Vali Nasr, a US State Department advisor and Johns Hopkins University scholar agreed that Iran topped Riyadh’s bucket list. The Saudis want a U-turn from Obama-era disengagement from the Middle East and overtures of détente to Iran.

“The biggest danger of his travelling to Saudi Arabia is that he may, after an hour of fabulous meeting or dinner with [deputy crown prince] Mohammed bin Salman and King Salman, come out and in front of them say something that could be escalatory in the region,” Nasr told MEE.

'Washington, DC is full of neoconservatives in prestigious think tanks who cannot get their minds off this religious, end-of-times battle with Iran. And they’ve filled out a lot of jobs in the Trump administration'

- Matthew Hoh

“That’s what they would want. That kind of captive audience with the president these days is actually a dangerous proposition.”

Trump’s critics describe a president with limited understanding of world affairs and a short attention span for intelligence briefing notes that lack pictures or maps. His Middle East policy is a re-run of George W Bush’s years in the West Wing, said Hoh.

“Washington, DC is full of neoconservatives in prestigious think tanks who cannot get their minds off this religious, end-of-times battle with Iran. And they’ve filled out a lot of jobs in the Trump administration,” Hoh told MEE.

On Wednesday, the White House renewed sanctions relief for Iran, a sign that Trump will stick with Obama’s nuclear deal with Tehran and other powers, which eased sanctions in exchange for limits on uranium enrichment and other curbs.

This may not hold, Ian Bremmer, president of the Eurasia Group, a risk consultancy, told MEE.

“Without a crisis, the Iran deal looks pretty good to me. But [the Trump administration’s] commitment to it, if they start getting shaky, domestically or internationally, is a very different story,” said Bremmer.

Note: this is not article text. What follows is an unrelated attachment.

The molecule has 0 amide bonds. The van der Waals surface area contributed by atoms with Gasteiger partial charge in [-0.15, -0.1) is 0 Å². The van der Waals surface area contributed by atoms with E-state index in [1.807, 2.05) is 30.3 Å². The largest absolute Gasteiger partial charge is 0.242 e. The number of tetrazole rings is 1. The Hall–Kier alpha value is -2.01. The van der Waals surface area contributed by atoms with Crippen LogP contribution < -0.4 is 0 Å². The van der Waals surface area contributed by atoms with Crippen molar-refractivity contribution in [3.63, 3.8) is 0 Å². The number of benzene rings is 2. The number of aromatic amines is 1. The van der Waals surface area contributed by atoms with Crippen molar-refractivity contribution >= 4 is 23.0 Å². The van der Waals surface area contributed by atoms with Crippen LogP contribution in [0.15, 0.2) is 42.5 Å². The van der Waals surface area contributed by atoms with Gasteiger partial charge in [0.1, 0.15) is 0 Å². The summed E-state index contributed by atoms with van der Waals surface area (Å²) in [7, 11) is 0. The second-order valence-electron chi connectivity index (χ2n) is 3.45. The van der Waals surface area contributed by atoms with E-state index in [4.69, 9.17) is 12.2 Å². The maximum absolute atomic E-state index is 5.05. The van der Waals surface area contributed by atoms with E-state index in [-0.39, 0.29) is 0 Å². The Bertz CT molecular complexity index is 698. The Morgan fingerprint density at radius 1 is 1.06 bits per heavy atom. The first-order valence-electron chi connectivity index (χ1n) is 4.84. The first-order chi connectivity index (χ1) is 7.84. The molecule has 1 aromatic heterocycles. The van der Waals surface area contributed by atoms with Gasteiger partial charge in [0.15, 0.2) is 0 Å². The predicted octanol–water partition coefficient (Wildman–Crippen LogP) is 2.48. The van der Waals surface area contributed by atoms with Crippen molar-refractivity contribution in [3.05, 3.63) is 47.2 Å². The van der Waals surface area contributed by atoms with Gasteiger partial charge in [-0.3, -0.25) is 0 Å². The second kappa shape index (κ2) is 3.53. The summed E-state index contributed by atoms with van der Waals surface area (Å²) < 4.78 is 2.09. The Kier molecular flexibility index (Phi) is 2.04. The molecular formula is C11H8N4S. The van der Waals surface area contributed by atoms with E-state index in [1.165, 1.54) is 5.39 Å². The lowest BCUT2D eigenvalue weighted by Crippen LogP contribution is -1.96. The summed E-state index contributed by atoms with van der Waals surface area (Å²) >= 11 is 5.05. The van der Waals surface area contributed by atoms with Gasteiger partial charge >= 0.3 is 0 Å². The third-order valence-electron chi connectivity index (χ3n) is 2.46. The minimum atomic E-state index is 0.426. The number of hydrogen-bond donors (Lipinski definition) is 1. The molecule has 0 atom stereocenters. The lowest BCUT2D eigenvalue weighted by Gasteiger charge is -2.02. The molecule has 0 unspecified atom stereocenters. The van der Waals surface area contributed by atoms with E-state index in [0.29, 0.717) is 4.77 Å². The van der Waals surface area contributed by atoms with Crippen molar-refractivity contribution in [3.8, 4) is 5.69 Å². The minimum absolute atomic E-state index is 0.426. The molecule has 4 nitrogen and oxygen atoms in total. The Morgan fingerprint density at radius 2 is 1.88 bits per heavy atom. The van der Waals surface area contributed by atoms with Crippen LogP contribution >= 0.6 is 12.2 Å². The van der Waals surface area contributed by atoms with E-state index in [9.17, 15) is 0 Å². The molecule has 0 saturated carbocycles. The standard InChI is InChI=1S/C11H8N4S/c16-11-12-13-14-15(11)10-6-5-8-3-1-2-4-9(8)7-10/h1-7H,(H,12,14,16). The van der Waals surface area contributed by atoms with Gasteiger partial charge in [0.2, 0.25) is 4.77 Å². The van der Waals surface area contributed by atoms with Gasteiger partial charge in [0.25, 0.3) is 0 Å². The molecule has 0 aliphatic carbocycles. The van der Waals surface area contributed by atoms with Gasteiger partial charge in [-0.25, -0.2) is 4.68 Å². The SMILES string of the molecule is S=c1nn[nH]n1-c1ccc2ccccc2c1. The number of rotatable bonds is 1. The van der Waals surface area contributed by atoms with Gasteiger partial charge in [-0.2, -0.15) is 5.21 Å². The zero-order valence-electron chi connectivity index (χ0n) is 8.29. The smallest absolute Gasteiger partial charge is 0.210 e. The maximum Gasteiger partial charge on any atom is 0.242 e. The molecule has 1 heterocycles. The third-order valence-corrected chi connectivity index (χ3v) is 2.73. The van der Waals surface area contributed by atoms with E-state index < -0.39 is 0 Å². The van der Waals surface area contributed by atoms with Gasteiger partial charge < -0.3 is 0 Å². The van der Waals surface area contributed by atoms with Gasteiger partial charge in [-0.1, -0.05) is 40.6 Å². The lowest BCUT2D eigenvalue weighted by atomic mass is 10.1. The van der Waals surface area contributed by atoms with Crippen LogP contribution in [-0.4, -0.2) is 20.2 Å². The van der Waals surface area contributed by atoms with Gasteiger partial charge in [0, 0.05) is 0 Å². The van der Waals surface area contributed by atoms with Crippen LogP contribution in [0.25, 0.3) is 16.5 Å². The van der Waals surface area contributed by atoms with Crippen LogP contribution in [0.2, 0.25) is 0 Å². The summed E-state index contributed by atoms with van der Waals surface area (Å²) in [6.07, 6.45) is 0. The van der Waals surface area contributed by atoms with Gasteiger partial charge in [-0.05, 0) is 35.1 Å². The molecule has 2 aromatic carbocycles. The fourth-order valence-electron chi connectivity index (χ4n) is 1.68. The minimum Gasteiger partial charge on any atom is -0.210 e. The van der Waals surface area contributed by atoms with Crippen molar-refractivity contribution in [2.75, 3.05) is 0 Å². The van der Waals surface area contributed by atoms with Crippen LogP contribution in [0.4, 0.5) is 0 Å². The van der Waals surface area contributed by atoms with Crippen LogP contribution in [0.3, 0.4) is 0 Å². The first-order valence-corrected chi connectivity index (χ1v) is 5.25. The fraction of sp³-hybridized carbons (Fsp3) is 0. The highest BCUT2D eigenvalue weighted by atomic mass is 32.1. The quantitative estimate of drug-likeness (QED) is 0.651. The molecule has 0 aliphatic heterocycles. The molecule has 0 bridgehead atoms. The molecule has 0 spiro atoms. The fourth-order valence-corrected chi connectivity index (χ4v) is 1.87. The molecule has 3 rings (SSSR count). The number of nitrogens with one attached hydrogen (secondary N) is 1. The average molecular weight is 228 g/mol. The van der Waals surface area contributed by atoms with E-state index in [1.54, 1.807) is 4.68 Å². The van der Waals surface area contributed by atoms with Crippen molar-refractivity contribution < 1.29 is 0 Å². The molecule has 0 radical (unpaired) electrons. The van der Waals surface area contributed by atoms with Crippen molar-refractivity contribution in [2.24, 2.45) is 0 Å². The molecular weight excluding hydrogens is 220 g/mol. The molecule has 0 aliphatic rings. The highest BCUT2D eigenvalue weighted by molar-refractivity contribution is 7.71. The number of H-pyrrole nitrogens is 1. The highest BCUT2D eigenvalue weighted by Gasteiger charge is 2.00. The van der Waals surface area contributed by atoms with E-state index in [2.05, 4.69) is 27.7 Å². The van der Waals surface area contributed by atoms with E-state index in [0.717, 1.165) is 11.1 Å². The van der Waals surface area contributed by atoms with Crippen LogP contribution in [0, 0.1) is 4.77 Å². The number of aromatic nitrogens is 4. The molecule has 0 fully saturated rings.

Ian Bremmer, president of the Eurasia Group, said Trump may pull the US out of the Iran nuclear deal (MEE/James Reinl)

Trump in Israel and Palestine

After Saudi Arabia, Trump will head to Jerusalem, where he will meet Prime Minister Benjamin Netanyahu and visit the Vad Yashem memorial to the Holocaust. The next day he will pray at the Western Wall, one of Judaism’s holiest sites.

That same day, he will meet Palestinian leader Mahmoud Abbas in Bethlehem on the West Bank “where he will convey his administration’s eagerness to facilitate an agreement that ends” the Israel-Palestinian conflict, said McMaster.

Trump initially promised to move the US embassy in Israel from Tel Aviv to Jerusalem, in line with Israel’s claim that it has rights to the Holy City. Analysts now question whether he will make such a major policy announcement during this visit.

Robert Danin, a 20-year State Department veteran and analyst at the Council on Foreign Relations think tank, said that Netanyahu is increasingly troubled by Trump’s call that he reign in settlement-building in the West Bank.

Everyone, in these early days, is doing a delicate dance to try and accommodate the president’s desire to reach peace

- Robert Danin, Council on Foreign Relations

“The fact that in the first 120 days of this administration, the president has gone from appointing an ambassador [David Friedman] to Israel who’s friendly to the settler movement, to a position where he now calls for settlement restraint on a road to the ultimate peace deal, is something that has caught the Israeli government by surprise,” Danin told MEE.

Trump has spoken of his desire to clinch the world’s biggest peace deal and has tasked his adviser and son-in-law Jared Kushner with negotiations. To prepare for the trip, he has met with briefers including McMaster, Secretary of State Rex Tillerson and Defence Secretary James Mattis.

But Israel’s hawkish, right-wing government and disunity among Palestinians have led many analysts to conclude that the hurdles that blocked progress on peace talks during Obama’s years are more significant today.

“Everyone, in these early days, is doing a delicate dance to try and accommodate the president’s desire to reach peace and suspend what is a certain degree of disbelief that a deal can be reached,” added Danin.

After Jerusalem, Trump will head to the Vatican for an audience with Pope Francis. The US leader will celebrate the contributions of Catholics to America and the world, discuss diplomatic issues with the pontiff and tour St Peter’s Basilica.

After the Vatican, the trip takes a secular turn with a visit to Belgium to meet European Union officials and attend the NATO summit on 24-25 May. He then heads to Italy and the island of Sicily for the G7 summit on 26-27 May 26.